Johnnie Morton doesn’t like to be known for his losses. After being mocked by Jay Leno for the Detroit Lions’ winless streak, he said, "I got the d*mn monkey off my back, off Marty's back, and I want Jay Leno to kiss my a*s." Maybe that’s why many don’t know he tried his hand at MMA.
After leaving the NFL, Morton attempted to hold his own in the ring. While he did come out swinging (and we have to give him props for that), he took a brutal hit and was knocked out cold. He was put on a stretcher with a neck brace and was carried out. That was his one and only match. Morton and losses just don't mix.
Before getting into the MMA, Matt Mitrione made it to Purdue University on a football scholarship. Apparently, he wasn’t a star because he went undrafted in 2002 NFL draft. Still, he was good enough (sort of) for the New York Giants to offer him a contract. Then, he got a foot injury. The Giants ended up releasing him, so Mitrione began to bounce between teams, San Fran 49ers and Minnesota Vikings.
None of that worked out. Surprise! Mitrione trained in Shotokan Karate as a kid, so MMA was his new calling. He made his debut in 2010 by defeating Marcus Jones via knockout. Football didn’t pan out, but his MMA career has markings of something pretty good. Out of 21 matches, he’s won 13. In 2016, Mitrione signed to Bellator MMA.
Brock Lesnar is a jack of many trades as far as sports are concerned. He’s most known for his wrestling career, where he’s earned quite a name for himself. In fact, he was one of the top paid WWE wrestlers in 2019, according to The Sportster. Since he was so successful there, he had a short career with the NFL, where he played for the Vikings.
Finally, Lesnar made his UFC debut in 2008, but he ended up losing his first match. Not a great start. From there, Lesnar's MMA career has been rocky. Between suspensions due to drug use and health issues, Lesnar hasn’t had a chance to fight many UFC matches, although he did win the UFC Heavyweight Championship in 2008. Unfortunately, Lesnar had to retire before he could even begin his MMA career, due to medical problems.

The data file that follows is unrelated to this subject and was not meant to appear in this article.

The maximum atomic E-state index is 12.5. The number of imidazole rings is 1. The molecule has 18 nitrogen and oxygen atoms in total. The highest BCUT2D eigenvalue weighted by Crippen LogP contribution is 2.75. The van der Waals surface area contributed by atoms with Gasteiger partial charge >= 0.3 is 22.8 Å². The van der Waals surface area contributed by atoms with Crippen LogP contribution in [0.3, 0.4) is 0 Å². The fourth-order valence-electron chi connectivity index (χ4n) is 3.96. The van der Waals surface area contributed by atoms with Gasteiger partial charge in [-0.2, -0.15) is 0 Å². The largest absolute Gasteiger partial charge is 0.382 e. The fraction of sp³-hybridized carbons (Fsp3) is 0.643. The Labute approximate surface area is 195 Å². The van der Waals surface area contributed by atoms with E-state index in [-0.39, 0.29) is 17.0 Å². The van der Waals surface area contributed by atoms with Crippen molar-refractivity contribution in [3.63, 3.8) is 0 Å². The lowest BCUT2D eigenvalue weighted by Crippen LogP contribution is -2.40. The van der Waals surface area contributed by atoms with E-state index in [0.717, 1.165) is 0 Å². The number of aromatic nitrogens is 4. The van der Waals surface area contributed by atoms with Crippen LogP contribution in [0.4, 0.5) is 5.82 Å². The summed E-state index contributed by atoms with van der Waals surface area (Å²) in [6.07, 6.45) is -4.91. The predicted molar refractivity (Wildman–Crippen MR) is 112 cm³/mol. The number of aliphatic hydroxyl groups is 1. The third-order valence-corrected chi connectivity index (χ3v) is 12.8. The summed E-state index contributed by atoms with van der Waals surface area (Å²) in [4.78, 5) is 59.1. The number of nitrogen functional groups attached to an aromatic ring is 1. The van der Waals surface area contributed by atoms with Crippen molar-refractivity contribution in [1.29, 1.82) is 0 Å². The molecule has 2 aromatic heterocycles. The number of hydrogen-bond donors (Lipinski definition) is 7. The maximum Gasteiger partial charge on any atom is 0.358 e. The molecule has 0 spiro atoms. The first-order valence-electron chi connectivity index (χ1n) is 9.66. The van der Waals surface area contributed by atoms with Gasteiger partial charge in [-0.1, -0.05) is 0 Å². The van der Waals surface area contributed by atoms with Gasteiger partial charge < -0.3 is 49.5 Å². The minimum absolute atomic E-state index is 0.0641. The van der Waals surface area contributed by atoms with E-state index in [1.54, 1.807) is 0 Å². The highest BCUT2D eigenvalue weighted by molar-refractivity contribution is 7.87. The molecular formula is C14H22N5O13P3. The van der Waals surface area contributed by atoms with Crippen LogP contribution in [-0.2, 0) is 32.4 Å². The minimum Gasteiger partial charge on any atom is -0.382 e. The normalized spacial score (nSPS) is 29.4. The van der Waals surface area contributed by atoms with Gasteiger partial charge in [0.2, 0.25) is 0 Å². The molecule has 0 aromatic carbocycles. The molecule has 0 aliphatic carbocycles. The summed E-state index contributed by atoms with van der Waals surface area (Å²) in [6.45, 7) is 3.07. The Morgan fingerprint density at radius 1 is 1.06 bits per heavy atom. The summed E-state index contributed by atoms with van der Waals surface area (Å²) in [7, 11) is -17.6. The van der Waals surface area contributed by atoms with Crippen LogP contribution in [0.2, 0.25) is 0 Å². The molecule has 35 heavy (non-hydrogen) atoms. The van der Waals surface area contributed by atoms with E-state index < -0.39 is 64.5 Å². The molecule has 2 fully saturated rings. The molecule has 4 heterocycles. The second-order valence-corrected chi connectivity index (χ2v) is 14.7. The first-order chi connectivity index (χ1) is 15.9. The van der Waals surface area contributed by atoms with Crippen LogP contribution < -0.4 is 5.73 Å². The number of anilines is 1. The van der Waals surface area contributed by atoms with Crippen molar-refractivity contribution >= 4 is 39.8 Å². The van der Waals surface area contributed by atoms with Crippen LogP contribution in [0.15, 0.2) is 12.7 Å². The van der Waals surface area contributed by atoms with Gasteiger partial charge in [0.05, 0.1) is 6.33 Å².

Kimbo Slice had to be on this list. In fact, he was probably the first athlete on your mind, right? Slice was a football player who played at the University of Miami. He had a tryout for the Dolphins but couldn’t secure a spot. Sports weren't really working out, but he still earned a name for himself by beating the snot out of people as a bouncer. We're sure all those fights were necessary (can you catch our sarcasm?).
Slice thought he was a shoo-in for MMA, considering the name he’d built as a bouncer. Except, there was only one problem: the competition was a lot better than drunk guys in a parking lot. Slice won his first fight against Ray Mercer, but the rest of his matches were more than dull.
Greg Hardy is one of the many NFL players that wanted to fight it out in the ring. Hardy began playing as a defensive end for the Panthers, but he soon moved to the Cowboys as a free agent. After that – well, long story short, Hardy was suspended due to a domestic violence conviction and got arrested for possession of an illicit substance. Hardy was not signed back onto the Cowboys.
After the possession charge, he decided it was time to move to MMA. Not everyone accepted him, especially after his first UFC fight ended with him being disqualified for an illegal knee. If Hardy can get his act together, he can definitely make a name for himself. His career is just starting and he’s already had five wins (out of six matches) under his belt.
Sean O’Haire was a three-time WCW World Tag Team Champion, so it's an understatement to say that he didn’t have success in wrestling. In 2000, he was named Rookie of the Year by Wrestling Observer. Unfortunately, that wouldn’t be the case for MMA.
We all know that wrestling isn’t quite MMA. While he didn’t leave with a negative win/loss record, he didn’t have a good reputation. The most devastating loss was against Eric “Butterbean” Esch in 2006. Butterbean landed some hard hits on O’Haire’s head and the match ended in seconds.
Jose Canseco used to be a big name in baseball, having 462 career runs, an MVP, and a host of other accomplishments. Then, in 2005, he published a tell-all that destroyed his reputation. After that point, his name was synonymous with steroid use. Baseball was no longer an option.
That ruined reputation didn’t stop him from pursuing MMA in 2009. His first match lasted a total of 77 seconds. Canseco claimed his right knee was hurting, and he was unable to complete the match. After that, Canseco bailed on MMA and decided to try something else. MMA was too much.
What can’t Herschel Walker do? Recently, Walker became the first player to gain 4,000 career yards in rushing, receiving, and kickoff returns, all at the age of 53. Overall, he’s been involved in the NFL (where he played for the Vikings, Eagles, and Giants), bobsledding, and MMA as of 2007.